Academic journal article European Journal of Psychotraumatology

The Role of Attachment in Recovery after a School-Shooting Trauma

Academic journal article European Journal of Psychotraumatology

The Role of Attachment in Recovery after a School-Shooting Trauma

Article excerpt


The role of attachment in recovery after a school-shooting trauma

Tuija Turunen1,2*, Henna Haravuori3,4, Raija-Leena Punamäki2, Laura Suomalainen3,5 and Mauri Marttunen3,6

1Hospital District of South Ostrobothnia, Seinäjoki, Finland; 2Department of Psychology, School of Social Sciences and Humanities, University of Tampere, Tampere, Finland; 3Department of Mental Health and Substance Abuse Services, National Institute for Health and Welfare, Helsinki, Finland; 4Department of Psychiatry, Helsinki University Central Hospital, Peijas, Finland; 5Department of Adolescent Psychiatry, Helsinki University Central Hospital, Espoo, Finland; 6Department of Adolescent Psychiatry, Helsinki University Central Hospital, Helsinki, Finland


Background : Survivors of life-endangering trauma use varying resources that help them to recover. Attachment system activates in the times of distress, and is expected to associate with stress responses, arousal regulation, and mental health.

Objective : We examined the associations of attachment style with posttraumatic stress disorders (PTSD) symptoms and dissociative symptoms, and posttraumatic growth (PTG) among students exposed to a school shooting in Finland in a three-wave follow-up setting.

Method : Participants were students (M age=24.9 years; 95% female) who were followed 4 (T1, N =236), 16 (T2, N =180), and 28 months (T3, N =137) after the shooting. The assessments included the Attachment Style Questionnaire, the Impact of Event Scale, part of the Adolescent Dissociative Experiences Scale and the Posttraumatic Growth Inventory.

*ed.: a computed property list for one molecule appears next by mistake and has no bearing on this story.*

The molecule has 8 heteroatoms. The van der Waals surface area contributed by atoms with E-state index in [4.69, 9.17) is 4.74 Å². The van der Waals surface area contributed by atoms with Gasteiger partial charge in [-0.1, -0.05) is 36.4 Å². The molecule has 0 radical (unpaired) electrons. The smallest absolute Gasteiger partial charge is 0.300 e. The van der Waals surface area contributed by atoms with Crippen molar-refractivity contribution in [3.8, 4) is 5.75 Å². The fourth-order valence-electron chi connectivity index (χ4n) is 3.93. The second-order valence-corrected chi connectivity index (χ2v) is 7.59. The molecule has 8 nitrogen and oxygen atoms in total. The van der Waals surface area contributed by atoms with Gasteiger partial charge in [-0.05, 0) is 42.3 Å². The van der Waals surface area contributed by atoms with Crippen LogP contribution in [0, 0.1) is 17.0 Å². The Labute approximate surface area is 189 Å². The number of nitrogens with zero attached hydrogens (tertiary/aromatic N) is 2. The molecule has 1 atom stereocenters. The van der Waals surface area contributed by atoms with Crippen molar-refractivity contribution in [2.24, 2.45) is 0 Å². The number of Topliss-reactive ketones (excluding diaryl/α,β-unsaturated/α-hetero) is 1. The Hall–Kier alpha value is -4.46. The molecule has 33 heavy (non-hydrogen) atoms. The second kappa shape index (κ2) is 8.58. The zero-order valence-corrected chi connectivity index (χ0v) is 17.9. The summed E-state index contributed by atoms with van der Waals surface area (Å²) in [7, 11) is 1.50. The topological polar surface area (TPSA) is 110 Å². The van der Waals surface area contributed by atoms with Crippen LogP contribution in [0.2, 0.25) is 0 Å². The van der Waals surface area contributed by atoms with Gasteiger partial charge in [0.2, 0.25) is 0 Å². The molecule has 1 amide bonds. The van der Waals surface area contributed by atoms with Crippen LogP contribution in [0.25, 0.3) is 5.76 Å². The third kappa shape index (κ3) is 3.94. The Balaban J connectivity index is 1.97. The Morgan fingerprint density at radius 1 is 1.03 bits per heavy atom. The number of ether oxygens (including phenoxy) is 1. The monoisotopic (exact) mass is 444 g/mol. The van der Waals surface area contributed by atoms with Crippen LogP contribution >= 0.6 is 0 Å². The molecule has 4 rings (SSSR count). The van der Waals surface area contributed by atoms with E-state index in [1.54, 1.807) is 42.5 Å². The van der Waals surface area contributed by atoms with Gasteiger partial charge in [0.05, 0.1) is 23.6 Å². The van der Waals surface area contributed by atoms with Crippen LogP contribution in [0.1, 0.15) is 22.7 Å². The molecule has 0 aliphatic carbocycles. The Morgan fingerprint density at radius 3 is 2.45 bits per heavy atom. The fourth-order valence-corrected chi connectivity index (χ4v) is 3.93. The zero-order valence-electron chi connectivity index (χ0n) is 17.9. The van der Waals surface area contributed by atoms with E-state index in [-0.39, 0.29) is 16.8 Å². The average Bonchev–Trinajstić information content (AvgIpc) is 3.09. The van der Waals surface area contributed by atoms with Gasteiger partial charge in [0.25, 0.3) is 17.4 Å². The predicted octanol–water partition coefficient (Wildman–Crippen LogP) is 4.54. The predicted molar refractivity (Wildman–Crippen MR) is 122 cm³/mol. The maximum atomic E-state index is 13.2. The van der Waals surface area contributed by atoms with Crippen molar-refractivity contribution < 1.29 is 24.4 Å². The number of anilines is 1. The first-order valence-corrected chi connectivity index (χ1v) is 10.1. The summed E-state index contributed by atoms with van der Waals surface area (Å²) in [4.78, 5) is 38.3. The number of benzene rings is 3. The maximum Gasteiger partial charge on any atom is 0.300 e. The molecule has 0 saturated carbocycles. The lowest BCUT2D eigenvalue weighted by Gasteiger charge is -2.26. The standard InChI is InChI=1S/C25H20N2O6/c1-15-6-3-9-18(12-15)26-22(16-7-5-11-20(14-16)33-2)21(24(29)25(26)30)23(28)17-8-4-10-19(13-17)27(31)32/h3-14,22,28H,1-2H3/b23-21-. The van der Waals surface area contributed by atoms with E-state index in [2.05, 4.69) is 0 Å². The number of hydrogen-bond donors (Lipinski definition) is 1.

Results : Securely attached survivors had lower levels of posttraumatic stress and dissociative symptoms than preoccupied at T1 and T2 as hypothesized. At T3 survivors with avoidant attachment style had higher levels of intrusive and hyperarousal symptoms than those with secure style. Concerning PTG, survivors with avoidant attachment style scored lower in PTG at T3 than survivors with both secure and preoccupied style.

Conclusion : Secure attachment style was beneficial in trauma recovery. A challenge to the health care systems is to acknowledge that survivors with preoccupied and avoidant attachment styles react uniquely to trauma, and thus need help in different doses, modalities, and timings.

Keywords: Attachment style; school violence; dissociation; posttraumatic stress symptoms; posttraumatic growth

Responsible Editor: Grete Dyb, Norwegian Centre for Violence and Traumatic Stress Studies, NKVTS, Norway.

*Correspondence to: Tuija Turunen, Hospital District of South Ostrobothnia, Huhtalantie 53, FI-60220 Seinäjoki, Finland, Email:

For the abstract or full text in other languages, please see Supplementary files under Article Tools online

This paper is part of the Special Issue: Understanding terror and violence in the lives of children and adolescents . More papers from this issue can be found at

Received: 30 August 2013; Revised: 3 January 2014; Accepted: 3 January 2014; Published: 2 July 2014

European Journal of Psychotraumatology 2014. © 2014 Tuija Turunen et al. This is an Open Access article distributed under the terms of the Creative Commons Attribution 4.0 Unported (CC BY 4.0) License (, allowing third parties to copy and redistribute the material in any medium or format, and to remix, transform, and build upon the material, for any purpose, even commercially, under the condition that appropriate credit is given, that a link to the license is provided, and that you indicate if changes were made. You may do so in any reasonable manner, but not in any way that suggests the licensor endorses you or your use. …

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